one of the threads here, mentioned their FCW/LDW issue was affected by extreme heat.
I think one of the mirrors was the cause.
 

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We are in Maryland and it has been very hot and humid. Plus on Tuesday we got 3.50 inches of rain from the TS that came through. I'll take it in tomorrow to an independent shop that can run a scan. Thanks
 

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We are in Maryland and it has been very hot and humid. Plus on Tuesday we got 3.50 inches of rain from the TS that came through. I'll take it in tomorrow to an independent shop that can run a scan. Thanks
Is the message saying the systems are overheated?
 

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A13 code is not a problem, just upcoming maintenance, unrelated.

The check-engine light will turn on the other two (FCW/LDW), so just get the codes scanned using any standard OBD-II scanner and report back.

-Charlie
 

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+1

My 17 EX-L is the first vehicle I've had (other than rentals) with LDW and FCW. Not quite sure how I survived 50+ years of driving without it. 🙃

Driving in a torrential thunderstorm the other night, where the visibility sucked, the LDW didn't do a damn thing. Trust me, I tested it. Bad driving conditions is exactly when you want a "safety" feature to work.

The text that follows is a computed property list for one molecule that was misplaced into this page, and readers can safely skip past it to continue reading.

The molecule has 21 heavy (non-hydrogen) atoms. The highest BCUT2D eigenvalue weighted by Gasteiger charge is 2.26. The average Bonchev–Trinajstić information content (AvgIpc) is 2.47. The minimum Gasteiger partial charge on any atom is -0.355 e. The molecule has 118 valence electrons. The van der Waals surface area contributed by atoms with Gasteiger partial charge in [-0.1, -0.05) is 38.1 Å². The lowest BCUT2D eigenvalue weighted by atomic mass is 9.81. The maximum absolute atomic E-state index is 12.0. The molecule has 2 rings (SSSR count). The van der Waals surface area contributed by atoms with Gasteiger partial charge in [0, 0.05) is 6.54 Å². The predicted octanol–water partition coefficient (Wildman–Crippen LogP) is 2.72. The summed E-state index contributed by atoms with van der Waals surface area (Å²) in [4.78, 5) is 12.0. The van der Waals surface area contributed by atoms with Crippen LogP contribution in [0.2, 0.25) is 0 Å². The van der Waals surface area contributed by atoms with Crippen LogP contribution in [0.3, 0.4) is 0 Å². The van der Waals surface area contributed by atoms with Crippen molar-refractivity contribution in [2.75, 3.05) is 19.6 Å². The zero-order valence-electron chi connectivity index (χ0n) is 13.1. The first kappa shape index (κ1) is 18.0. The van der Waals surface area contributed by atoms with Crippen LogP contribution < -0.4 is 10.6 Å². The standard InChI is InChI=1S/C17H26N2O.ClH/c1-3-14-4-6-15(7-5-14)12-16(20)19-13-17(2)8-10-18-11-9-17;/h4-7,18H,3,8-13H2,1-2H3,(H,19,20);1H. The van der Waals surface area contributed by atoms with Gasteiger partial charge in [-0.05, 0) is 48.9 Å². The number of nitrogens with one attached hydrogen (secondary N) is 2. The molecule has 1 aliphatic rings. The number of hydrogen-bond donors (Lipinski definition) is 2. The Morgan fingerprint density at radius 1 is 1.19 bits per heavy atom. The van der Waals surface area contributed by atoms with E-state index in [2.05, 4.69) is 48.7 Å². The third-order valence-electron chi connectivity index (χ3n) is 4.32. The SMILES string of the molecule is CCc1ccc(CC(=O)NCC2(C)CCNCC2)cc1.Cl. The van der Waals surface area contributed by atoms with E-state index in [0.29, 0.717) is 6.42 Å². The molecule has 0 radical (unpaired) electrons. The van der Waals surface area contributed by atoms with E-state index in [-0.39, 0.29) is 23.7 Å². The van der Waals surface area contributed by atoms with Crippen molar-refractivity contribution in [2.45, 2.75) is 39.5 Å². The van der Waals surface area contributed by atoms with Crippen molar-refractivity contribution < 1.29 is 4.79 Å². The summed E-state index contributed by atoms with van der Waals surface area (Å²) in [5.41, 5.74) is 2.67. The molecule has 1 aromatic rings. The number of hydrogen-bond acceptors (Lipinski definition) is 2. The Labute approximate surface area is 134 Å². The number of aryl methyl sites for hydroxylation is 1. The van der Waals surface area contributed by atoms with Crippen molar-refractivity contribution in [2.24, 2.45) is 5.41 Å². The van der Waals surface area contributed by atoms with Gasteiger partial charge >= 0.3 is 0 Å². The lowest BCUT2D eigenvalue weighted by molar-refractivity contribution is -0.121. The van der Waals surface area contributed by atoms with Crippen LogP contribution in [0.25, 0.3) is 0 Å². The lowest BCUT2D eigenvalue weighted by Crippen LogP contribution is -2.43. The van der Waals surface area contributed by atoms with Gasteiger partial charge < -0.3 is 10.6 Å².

FCW? That activates at the strangest times. I hear it beep, I see the light flash and I say to myself "Self, what could possibly have turned that on?" I can see no reason to brake or even take my foot off the accelerator.

Granted, the Adaptive Cruise Control on the SUV I rented was pretty cool. Since that essentially serves as an FCW system and actually takes action, I'm all for that. My daughter's 19 HR-V EX-L has that. It's pretty sweet.
 

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+1

My 17 EX-L is the first vehicle I've had (other than rentals) with LDW and FCW. Not quite sure how I survived 50+ years of driving without it. 🙃

Driving in a torrential thunderstorm the other night, where the visibility sucked, the LDW didn't do a damn thing. Trust me, I tested it. Bad driving conditions is exactly when you want a "safety" feature to work.

FCW? That activates at the strangest times. I hear it beep, I see the light flash and I say to myself "Self, what could possibly have turned that on?" I can see no reason to brake or even take my foot off the accelerator.